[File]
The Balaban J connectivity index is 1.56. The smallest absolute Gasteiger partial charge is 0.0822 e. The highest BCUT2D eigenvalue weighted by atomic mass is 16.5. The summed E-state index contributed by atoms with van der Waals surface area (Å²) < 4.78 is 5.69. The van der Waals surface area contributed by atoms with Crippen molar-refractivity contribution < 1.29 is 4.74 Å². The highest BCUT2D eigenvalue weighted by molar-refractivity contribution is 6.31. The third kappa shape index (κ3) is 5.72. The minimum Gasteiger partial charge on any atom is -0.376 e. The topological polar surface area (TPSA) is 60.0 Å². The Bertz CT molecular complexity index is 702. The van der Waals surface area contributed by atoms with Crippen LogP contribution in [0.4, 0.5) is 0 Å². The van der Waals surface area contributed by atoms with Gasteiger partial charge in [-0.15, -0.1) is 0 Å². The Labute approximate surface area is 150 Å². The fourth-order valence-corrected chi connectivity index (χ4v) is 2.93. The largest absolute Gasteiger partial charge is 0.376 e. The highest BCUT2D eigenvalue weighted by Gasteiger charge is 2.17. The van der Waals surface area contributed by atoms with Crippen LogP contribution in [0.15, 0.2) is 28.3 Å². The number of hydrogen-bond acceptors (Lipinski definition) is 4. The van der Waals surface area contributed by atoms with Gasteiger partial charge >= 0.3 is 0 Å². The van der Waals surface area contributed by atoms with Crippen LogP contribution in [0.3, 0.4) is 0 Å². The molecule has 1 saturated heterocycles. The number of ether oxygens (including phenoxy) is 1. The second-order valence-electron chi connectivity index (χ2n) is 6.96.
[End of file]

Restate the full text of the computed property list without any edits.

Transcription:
The Balaban J connectivity index is 1.56. The smallest absolute Gasteiger partial charge is 0.0822 e. The highest BCUT2D eigenvalue weighted by atomic mass is 16.5. The summed E-state index contributed by atoms with van der Waals surface area (Å²) < 4.78 is 5.69. The van der Waals surface area contributed by atoms with Crippen molar-refractivity contribution < 1.29 is 4.74 Å². The highest BCUT2D eigenvalue weighted by molar-refractivity contribution is 6.31. The third kappa shape index (κ3) is 5.72. The minimum Gasteiger partial charge on any atom is -0.376 e. The topological polar surface area (TPSA) is 60.0 Å². The Bertz CT molecular complexity index is 702. The van der Waals surface area contributed by atoms with Crippen LogP contribution in [0.4, 0.5) is 0 Å². The van der Waals surface area contributed by atoms with Gasteiger partial charge in [-0.15, -0.1) is 0 Å². The Labute approximate surface area is 150 Å². The fourth-order valence-corrected chi connectivity index (χ4v) is 2.93. The largest absolute Gasteiger partial charge is 0.376 e. The highest BCUT2D eigenvalue weighted by Gasteiger charge is 2.17. The van der Waals surface area contributed by atoms with Crippen LogP contribution in [0.15, 0.2) is 28.3 Å². The number of hydrogen-bond acceptors (Lipinski definition) is 4. The van der Waals surface area contributed by atoms with Gasteiger partial charge >= 0.3 is 0 Å². The van der Waals surface area contributed by atoms with Crippen LogP contribution in [0.3, 0.4) is 0 Å². The molecule has 1 saturated heterocycles. The number of ether oxygens (including phenoxy) is 1. The second-order valence-electron chi connectivity index (χ2n) is 6.96.